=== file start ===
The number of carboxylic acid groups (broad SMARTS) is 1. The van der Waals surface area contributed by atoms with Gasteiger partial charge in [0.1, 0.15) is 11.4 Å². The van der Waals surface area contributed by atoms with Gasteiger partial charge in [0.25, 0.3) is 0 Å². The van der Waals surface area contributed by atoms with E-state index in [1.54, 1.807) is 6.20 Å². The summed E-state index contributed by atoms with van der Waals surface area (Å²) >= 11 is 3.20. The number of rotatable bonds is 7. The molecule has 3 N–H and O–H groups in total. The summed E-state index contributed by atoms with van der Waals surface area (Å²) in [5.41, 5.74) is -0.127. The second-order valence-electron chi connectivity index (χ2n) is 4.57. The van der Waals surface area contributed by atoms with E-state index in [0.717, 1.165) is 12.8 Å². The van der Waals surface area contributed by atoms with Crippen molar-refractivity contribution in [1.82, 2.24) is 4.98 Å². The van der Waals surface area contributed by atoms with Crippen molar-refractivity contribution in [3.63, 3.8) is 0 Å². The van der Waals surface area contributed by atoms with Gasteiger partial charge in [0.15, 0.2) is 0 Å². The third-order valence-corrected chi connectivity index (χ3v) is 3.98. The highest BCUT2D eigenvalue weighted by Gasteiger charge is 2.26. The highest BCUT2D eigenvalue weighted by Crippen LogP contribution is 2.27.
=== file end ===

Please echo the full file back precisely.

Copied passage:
The number of carboxylic acid groups (broad SMARTS) is 1. The van der Waals surface area contributed by atoms with Gasteiger partial charge in [0.1, 0.15) is 11.4 Å². The van der Waals surface area contributed by atoms with Gasteiger partial charge in [0.25, 0.3) is 0 Å². The van der Waals surface area contributed by atoms with E-state index in [1.54, 1.807) is 6.20 Å². The summed E-state index contributed by atoms with van der Waals surface area (Å²) >= 11 is 3.20. The number of rotatable bonds is 7. The molecule has 3 N–H and O–H groups in total. The summed E-state index contributed by atoms with van der Waals surface area (Å²) in [5.41, 5.74) is -0.127. The second-order valence-electron chi connectivity index (χ2n) is 4.57. The van der Waals surface area contributed by atoms with E-state index in [0.717, 1.165) is 12.8 Å². The van der Waals surface area contributed by atoms with Crippen molar-refractivity contribution in [1.82, 2.24) is 4.98 Å². The van der Waals surface area contributed by atoms with Crippen molar-refractivity contribution in [3.63, 3.8) is 0 Å². The van der Waals surface area contributed by atoms with Gasteiger partial charge in [0.15, 0.2) is 0 Å². The third-order valence-corrected chi connectivity index (χ3v) is 3.98. The highest BCUT2D eigenvalue weighted by Gasteiger charge is 2.26. The highest BCUT2D eigenvalue weighted by Crippen LogP contribution is 2.27.